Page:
Magazine article Management Today

No More Heroes: Casting Consultants in the Role of Heroes Who Can Solve Our Problems Is a Guarantee of Dissatisfaction for All Concerned

Magazine article Management Today

No More Heroes: Casting Consultants in the Role of Heroes Who Can Solve Our Problems Is a Guarantee of Dissatisfaction for All Concerned

Article excerpt


In January of this year I attended the FA Cup tie between Aston Villa and Wimbledon. If you are unfamiliar with the world of football, perhaps I should mention that Wimbledon is credited -- if that is the right word -- with doing for the spirit of the game rather what Idi Amin did for consensus government.

It was a shabby match in which four players were booked and one was sent off. Even to a relatively neutral observer such as myself it seemed that the Wimbledon team was 90% to blame for creating such a bad-tempered environment and, to add insult to injury, Vinny Jones (Wimbledon's answer to Lucifer in the eyes of opposition supporters) scored a rather fortunate goal 15 minutes into the second half.

There was a strong feeling among the crowd -- to put it mildly -- that a victory for the evil Wimbledon would be a gross miscarriage of justice, and it looked as though a fairer order would be restored when Aston Villa was awarded a penalty with only 10 minutes of the match remaining. If the team scored from the Penalty then it would have a chance to adopt the avenging role in a replay the following Wednesday.

But no, to the collective horror of the entire assembly of fans, captain Allan Evans declined the part of a latter-day Roy of the Rovers and fired the shot within easy reach of the diving goalkeeper. As the closing minutes ticked away the frustration grew amidst the crowd. Nowhere was this more apparent than to my immediate right where a young man was emitting a wailing sound -- reminiscent, I imagine, of a wild animal caught in an excruciatingly painful trap.

Insult after insult was hurled from the very depths of his being -- not, as you might expect, at the devils from South London, but at the Aston Villa team he professed to support. The pain in his eyes increased and his girl friend in the next seat watched, half in disbelief, half in amusement, as the last seconds of the match elapsed and he slumped into his seat, spent with frustration and anger at the heroes who had failed him at the crucial moment.

My own children, although disappointed, had recovered their usual cheerfulness by the time we reached the car but I wondered how long it would take our wild, neighbouring spectator to recover his normal state.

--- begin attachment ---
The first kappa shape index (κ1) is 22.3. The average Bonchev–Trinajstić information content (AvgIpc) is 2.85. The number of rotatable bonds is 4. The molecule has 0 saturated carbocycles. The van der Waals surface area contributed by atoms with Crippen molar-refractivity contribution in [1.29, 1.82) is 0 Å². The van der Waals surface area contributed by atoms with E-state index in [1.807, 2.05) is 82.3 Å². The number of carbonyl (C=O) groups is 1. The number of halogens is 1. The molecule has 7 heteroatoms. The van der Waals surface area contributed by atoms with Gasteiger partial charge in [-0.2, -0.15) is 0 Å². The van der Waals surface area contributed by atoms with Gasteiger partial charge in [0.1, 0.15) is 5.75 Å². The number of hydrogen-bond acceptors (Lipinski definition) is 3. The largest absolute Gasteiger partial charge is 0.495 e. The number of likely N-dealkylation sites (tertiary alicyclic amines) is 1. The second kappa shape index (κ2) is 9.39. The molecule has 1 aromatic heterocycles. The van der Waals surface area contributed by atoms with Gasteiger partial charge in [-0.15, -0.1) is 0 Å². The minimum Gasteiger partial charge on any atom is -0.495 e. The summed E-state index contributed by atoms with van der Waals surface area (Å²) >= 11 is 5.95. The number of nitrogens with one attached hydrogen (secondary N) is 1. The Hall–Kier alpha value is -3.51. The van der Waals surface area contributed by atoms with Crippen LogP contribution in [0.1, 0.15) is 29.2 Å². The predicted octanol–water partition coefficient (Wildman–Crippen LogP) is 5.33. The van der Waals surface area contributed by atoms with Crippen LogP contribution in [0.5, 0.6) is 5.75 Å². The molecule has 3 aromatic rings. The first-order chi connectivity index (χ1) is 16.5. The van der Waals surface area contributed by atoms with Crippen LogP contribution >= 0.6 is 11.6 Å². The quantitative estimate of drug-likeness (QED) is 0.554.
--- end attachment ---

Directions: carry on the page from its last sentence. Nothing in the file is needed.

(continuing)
What has all this to do with a user's view of consultants, you may ask? Well, it seemed to me to explain why so many consultancy projects fail.

As children, there is almost nothing which we believe we cannot do, but as we grow to adults we start to give away our power and nowhere is this more apparent than in the case of football teams (or snooker players, cricketers or film stars), where we cast the players in the role of heroes, externalising our own creativity and relying on these heroes to live out our dreams for us. When they fail, as in the case of Aston Villa on that cold January afternoon, our despair and frustration, quick to appear know no bounds.

For four years I was financial director of a medium-sized engineering company and in that time we had a procession of consultants come and make fluent presentations to us, demonstrating how they could save us money. Colourful overhead slides and glossy binders were the tools of the trade and the slickness and efficiency of their presentations were indicative, no doubt, of men and women who were competent in their chosen professional field.

Why then, did so many of these projects end in tears, with the directors blaming the consultants, the consultants blaming the staff and the staff resolutely ignoring everyone because they had seen it all before and someone had to do the job.

The problems, I believe, lay not in the level of professonal competence of any of the consultants but, rather, in the approach of all parties to the projects. Subsequent conversations with other executives have indicated that this problem was by no means confined solely to my old company. …

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